Welcome to Feeding Tube Awareness Week-Pretty Couch Potato Style! Over the course of this week, I’ll be sharing fifteen of my tubie friends’ stories.
The range stories are all very different from each person. Some have been on tube feeds for nearly their entire lives, some just started on tube feeds, and some don’t even use their feeding tubes for feeding (HAYYYY, das me!)
Let’s start here with my friend Liz! You can find her on Instagram @liz_81712!
Q: What diagnosis led to you needing a feeding tube?
A: The underlying diagnosis that caused me to require tube feeding is mitochondrial disease.
Q: How many years have you had a tube or been on tube feeds?
Hi! I wanted to take a quick break from Tubie Pad Features this week to share about a really cool thing my body helped me do a couple weekends ago! I got to photograph a wedding!
My friend Paul, who was my teammate in capturing this wedding, was really kind and took some shots of me (or shots I was accidentally in, ha!) so I thought I’d share those throughout this post, along with some of the photos I captured from the wedding day at the end!
If you know much about weddings, you know they’re pretty stressful. Add in being the photographer of a wedding, I’ll just be honest and say the stress is very high. Being all places at once, making sure to get all of the very important moments (which is honestly all of them, ha!) and just the general stress on your body to run around for an entire day, it’s a lot! Continue reading “Photographing a Wedding & A Thank You to My Body”→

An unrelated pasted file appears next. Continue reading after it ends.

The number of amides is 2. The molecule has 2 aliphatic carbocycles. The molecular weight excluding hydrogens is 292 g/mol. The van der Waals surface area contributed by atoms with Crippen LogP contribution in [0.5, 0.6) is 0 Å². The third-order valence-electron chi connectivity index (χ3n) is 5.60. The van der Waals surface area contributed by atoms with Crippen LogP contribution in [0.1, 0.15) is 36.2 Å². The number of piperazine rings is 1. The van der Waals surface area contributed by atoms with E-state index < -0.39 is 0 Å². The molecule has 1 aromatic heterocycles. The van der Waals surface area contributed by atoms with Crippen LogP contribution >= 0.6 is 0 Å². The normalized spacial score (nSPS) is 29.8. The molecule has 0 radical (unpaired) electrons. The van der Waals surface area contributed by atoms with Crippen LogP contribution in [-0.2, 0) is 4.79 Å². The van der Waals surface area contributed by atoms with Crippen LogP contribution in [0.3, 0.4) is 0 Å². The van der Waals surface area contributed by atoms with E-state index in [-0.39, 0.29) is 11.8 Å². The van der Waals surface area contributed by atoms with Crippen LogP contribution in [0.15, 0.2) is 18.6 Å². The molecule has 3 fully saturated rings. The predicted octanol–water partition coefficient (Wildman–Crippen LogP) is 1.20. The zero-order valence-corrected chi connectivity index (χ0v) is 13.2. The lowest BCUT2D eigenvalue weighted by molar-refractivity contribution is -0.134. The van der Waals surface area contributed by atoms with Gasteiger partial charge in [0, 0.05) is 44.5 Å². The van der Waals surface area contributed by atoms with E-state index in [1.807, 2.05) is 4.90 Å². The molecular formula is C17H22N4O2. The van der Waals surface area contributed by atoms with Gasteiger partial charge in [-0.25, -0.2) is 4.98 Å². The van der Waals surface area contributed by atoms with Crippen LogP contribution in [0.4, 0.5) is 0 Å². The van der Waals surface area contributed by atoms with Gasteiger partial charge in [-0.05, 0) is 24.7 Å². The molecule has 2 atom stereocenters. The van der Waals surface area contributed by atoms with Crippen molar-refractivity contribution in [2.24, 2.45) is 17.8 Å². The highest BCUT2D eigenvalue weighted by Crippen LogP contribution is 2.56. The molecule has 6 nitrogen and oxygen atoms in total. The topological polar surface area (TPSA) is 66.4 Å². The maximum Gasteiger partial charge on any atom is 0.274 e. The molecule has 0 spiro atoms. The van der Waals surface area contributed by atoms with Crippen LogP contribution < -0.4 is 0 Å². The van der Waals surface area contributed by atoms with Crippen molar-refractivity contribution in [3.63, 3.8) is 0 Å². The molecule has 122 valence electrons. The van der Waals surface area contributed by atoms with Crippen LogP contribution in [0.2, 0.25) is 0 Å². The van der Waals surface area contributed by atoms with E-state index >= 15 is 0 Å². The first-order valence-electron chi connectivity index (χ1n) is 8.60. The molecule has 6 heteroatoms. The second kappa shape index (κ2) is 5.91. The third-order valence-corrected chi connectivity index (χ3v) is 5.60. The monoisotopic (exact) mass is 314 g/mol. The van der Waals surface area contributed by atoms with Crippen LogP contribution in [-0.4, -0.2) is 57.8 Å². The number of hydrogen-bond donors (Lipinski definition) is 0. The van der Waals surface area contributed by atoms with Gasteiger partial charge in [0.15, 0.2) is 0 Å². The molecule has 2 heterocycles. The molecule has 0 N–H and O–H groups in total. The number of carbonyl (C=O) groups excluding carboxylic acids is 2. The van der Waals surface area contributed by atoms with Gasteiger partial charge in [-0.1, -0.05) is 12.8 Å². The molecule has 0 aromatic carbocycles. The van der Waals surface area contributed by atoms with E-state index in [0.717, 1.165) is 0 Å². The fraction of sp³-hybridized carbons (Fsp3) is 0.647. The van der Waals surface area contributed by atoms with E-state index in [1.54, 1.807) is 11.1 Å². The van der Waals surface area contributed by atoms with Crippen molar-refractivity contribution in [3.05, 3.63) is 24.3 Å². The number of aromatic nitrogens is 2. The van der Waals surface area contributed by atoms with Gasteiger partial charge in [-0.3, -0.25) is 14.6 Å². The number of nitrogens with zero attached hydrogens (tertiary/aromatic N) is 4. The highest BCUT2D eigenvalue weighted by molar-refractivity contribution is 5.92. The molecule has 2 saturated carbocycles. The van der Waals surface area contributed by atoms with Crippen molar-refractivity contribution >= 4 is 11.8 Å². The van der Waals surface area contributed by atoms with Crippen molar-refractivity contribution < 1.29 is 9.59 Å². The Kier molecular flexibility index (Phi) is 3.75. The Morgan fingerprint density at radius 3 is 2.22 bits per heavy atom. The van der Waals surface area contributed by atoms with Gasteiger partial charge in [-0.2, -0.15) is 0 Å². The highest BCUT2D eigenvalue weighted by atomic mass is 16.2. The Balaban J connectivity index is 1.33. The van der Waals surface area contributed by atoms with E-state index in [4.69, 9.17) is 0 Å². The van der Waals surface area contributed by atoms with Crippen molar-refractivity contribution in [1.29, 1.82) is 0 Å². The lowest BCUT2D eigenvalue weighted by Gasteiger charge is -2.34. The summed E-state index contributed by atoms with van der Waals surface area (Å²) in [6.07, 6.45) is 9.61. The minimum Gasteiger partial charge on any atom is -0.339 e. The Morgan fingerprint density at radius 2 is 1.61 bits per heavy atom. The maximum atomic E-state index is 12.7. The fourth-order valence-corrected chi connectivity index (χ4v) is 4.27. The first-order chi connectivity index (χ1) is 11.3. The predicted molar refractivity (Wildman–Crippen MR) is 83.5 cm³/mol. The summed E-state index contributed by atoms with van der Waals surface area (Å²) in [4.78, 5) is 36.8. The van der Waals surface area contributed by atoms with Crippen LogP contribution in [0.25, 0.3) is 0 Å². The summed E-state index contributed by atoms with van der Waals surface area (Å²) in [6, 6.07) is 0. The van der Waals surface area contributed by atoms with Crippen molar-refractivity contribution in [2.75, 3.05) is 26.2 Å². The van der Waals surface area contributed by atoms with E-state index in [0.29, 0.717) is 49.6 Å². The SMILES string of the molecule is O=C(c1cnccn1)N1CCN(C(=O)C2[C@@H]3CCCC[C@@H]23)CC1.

Are you familiar with the Oley Foundation? If not, and you rely on nutrition support in any way, they’re a great organization to get to know. I love the way they state who they are on their website, “…the Oley Foundation is a national, independent, non-profit 501(c)(3) organization that strives to enrich the lives of patients dependent on home intravenous nutrition (parenteral) and tube feeding (enteral) through education, advocacy, and networking.” Learn more about Oley here.
Welcome back! Alright, so the J-tube is placed! What else could ever go wrong?
While getting used to my new normal with my J-tube, I had a lot of trouble. It was great in the sense that it helped my tummy stay a little flatter than it had been and it made it to where I was able to eat a pretty full liquid and soft food diet without too much trouble. But it was so hard to learn how to tape it just right so it didn’t hurt and to find cute clothes that were comfortable and didn’t make it obvious that it was there.
Hey everyone! Welcome back to the story right after I got back home from over two months in California!
Getting home was going pretty great! I had developed a new method to help myself feel more human – I called it “chewing and spitting.” As gross and weird as this may sound, eating is such a huge part of the human experience (just try watching television for a short time without watching commercials related to food or drink). My doctors have always agreed and cheered me on when I have found unconventional ways to feel as human as possible.